Where do you need building consultants?
If you are making improvements on your property, it is likely that you will need the services of a building consultant during the project. Building consultants include consultants, building inspectors, surveyors and engineers and their primary concern is that your home complies with legislation and is a safe place to live in. Following are some more details on building consultants.
Generally, you will need to speak with a building consultant if you plan to build, extend or renovate your property. Consultants can be architects, interior designers, surveyors, engineers, or project managers, amongst others. Essentially, the job of a building consultant is to give advice or to undertake tasks that are in relation to the building industry. Consultants are independent, however, they should always be willing to co-ordinate with you, the client, to ensure a satisfactory outcome.
Consultants have a good knowledge of the Building Code of Australia and can thus advise you on what your building requirements are. They can also advise you on what to do if you are suffering difficulties during the home improvement process.
© Castlepeake Consulting Pty Ltd
A building inspector will thoroughly inspect your home for any possible defects and also assess the condition of your home. A building inspection looks for things such as asbestos, cracks in the walls, roof or floors, the condition of plumbing and electrical wiring, if there is any rising damp and also estimates the cost of any repairs. Building inspectors also check the work that has been carried out by your builder to ensure that it is not defective and that it complies with legislative requirements and the building contract. A building consultant can also carry out a dilapidation report, if you are concerned about the impact a neighbouring construction might have on your home.
The inspector will provide you with a report after the inspection is completed and the report should clearly state the condition of the property and what repairs or maintenance are needed.
Pest inspectors will check your home for any evidence of pests, especially termites and borers and the pest report will let you know about any current or past infestations to a building.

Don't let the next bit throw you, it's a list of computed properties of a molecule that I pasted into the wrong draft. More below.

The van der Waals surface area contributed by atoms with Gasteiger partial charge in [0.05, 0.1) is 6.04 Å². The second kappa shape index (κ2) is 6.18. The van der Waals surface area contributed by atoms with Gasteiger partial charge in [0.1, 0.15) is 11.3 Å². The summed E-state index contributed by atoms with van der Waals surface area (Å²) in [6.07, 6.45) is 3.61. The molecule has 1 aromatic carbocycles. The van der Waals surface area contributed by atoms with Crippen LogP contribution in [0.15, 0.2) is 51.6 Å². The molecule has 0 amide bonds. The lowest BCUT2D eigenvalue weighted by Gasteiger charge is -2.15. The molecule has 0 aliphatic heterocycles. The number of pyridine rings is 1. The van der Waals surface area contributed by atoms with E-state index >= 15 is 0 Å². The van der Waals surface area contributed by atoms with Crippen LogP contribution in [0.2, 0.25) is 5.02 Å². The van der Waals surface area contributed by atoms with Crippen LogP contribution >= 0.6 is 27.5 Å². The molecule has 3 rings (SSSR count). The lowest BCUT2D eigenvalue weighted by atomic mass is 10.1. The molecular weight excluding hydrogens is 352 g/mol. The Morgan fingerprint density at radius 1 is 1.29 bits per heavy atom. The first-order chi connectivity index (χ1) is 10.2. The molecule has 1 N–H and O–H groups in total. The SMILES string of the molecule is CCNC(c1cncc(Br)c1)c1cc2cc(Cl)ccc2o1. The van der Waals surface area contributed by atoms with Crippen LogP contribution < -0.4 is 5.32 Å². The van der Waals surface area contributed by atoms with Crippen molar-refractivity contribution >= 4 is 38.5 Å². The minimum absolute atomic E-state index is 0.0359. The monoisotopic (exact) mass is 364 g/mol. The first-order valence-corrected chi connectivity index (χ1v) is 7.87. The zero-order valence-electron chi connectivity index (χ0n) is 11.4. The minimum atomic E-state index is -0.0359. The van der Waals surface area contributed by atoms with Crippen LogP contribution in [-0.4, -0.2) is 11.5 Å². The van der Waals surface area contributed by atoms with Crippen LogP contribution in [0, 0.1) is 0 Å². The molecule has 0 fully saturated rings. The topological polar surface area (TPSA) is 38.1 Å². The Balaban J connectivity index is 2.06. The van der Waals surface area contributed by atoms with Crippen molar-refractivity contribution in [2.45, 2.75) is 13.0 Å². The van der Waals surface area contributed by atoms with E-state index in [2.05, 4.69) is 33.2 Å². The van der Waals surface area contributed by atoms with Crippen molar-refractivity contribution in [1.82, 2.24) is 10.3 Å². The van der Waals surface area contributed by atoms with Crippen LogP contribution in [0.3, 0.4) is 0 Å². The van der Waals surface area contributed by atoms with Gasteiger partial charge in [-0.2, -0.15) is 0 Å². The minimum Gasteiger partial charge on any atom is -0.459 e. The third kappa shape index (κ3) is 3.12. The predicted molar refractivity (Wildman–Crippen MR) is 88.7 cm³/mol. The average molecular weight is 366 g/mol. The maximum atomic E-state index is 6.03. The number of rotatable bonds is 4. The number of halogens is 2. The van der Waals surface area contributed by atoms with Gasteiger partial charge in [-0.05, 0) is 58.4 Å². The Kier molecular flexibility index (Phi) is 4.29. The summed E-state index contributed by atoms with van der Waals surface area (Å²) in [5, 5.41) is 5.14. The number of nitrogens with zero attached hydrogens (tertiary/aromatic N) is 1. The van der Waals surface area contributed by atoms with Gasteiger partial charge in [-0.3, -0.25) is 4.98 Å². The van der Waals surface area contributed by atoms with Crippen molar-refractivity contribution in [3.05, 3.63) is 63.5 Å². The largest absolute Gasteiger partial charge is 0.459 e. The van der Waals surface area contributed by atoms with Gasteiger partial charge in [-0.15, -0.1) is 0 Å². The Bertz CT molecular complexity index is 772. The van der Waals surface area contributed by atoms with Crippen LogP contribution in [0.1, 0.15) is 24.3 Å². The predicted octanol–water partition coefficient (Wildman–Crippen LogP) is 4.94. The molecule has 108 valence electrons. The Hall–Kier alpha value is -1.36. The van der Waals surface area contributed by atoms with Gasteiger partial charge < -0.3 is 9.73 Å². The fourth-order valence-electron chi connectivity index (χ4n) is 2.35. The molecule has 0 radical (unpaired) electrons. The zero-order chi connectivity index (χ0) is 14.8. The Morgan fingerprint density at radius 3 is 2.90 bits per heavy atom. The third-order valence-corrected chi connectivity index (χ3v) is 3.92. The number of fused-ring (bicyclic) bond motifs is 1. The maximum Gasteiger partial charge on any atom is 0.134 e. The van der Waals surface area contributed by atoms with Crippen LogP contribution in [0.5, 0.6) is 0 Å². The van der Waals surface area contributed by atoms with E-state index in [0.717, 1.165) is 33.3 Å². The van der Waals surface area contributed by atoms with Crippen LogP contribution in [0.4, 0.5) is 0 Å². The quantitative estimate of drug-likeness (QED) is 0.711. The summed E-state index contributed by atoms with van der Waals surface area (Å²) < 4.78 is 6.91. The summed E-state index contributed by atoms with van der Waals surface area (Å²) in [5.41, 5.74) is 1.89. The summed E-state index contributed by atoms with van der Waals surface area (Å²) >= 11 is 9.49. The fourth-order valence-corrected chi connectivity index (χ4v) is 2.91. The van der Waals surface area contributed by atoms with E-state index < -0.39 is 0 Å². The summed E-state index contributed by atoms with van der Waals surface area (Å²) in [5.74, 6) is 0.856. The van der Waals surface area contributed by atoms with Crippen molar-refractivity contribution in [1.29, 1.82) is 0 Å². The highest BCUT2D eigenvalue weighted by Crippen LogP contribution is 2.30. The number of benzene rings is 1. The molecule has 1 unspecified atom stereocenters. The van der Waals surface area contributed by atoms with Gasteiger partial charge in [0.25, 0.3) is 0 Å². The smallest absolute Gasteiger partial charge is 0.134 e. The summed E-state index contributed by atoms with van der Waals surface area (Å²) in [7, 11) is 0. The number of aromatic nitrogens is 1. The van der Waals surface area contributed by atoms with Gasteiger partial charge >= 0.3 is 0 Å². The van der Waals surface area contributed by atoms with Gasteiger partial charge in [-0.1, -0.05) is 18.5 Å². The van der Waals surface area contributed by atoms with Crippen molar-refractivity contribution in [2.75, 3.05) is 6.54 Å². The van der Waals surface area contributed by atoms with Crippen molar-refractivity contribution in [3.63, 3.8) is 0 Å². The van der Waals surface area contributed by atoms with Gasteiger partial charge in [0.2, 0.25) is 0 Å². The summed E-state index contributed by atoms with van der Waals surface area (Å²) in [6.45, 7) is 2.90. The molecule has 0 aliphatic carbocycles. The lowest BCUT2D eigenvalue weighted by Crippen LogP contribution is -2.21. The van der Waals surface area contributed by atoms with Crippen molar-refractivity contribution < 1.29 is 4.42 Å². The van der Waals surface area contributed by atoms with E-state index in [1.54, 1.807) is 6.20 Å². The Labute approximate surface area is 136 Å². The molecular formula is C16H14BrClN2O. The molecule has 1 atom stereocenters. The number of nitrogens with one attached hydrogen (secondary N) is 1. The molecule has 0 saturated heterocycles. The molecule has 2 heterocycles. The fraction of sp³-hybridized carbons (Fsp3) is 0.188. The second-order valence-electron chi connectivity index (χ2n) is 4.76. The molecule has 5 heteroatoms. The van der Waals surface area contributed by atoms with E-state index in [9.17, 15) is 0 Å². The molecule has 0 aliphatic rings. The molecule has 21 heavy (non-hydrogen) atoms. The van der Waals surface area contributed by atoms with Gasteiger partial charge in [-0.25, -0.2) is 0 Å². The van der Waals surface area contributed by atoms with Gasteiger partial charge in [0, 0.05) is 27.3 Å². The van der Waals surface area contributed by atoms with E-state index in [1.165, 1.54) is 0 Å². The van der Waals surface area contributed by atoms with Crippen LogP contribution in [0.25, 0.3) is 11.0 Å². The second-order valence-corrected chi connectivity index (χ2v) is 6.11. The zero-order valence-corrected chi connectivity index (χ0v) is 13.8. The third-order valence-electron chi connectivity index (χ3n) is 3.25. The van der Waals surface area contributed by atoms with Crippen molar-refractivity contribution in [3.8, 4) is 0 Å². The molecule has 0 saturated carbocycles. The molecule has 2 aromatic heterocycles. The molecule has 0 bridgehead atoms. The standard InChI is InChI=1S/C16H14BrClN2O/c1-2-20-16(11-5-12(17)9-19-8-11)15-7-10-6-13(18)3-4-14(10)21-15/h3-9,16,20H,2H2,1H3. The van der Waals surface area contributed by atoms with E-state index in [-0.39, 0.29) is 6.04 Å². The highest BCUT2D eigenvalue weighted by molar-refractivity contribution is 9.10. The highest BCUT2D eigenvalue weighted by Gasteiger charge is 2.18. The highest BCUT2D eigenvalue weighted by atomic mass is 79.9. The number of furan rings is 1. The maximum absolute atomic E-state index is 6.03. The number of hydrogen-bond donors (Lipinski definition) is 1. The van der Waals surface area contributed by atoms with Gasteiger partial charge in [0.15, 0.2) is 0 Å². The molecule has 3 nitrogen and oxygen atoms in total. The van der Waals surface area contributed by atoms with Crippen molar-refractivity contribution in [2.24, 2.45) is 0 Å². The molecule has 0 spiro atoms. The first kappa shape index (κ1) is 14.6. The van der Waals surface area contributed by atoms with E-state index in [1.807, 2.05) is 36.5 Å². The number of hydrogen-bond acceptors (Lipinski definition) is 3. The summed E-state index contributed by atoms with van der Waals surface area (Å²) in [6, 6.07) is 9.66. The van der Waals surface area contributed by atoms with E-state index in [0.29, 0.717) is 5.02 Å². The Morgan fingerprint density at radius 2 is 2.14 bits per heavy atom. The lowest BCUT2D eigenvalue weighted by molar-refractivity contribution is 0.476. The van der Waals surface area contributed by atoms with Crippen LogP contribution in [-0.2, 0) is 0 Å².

Surveyors are responsible for ensuring that buildings are safe, accessible and meet legal requirements. They also assess plans, inspect properties to determine their condition and safety and issue building permits. The building permits prove that a surveyor has approved the work that is to be carried out on a property and are essential for most projects.
The surveyor is involved with every stage of the building process as they conduct inspections, or have a building inspector to conduct inspections on their behalf, before giving the project final approval. If an inspection should fail for any reason, the surveyor is able to take action against the people responsible for the failure to ensure that the work is fixed and meets compliance standards.
An engineer is qualified to carry out investigation, analysis and design work. Engineers will meet with the client to find out what their needs and budget are in relation to a home improvement project and will then advise on what the best solution is for the client. They visit the site of the property in order to determine the best placing for any new foundations that may be required. If you are planning on knocking down any walls within your home, or other work that may affect the structural integrity of your home, you must consult with an engineer first to ensure that it is safe to do so.
Engineers also organise the delivery of the materials and equipment needed for the project and supervise the labour. They also coordinate with professionals such as architects, other engineers and environmental scientists.
© Diskoros Engineering
Building consultants typically have a cost structure that is based on their level of service and calculated against the value of the project. Practically this may be expressed anywhere from 5 per cent (basic service) to 7.5 per cent (full service) of the total value of the job, with full service typically involving everything from client consultation to ongoing assistance throughout the construction process. A basic service may only involve client consultation with drawings that only conform to a minimum standard. The best way to get a better idea of costings is to approach businesses for quotes - get three for an idea of what building consultants charge for your project.
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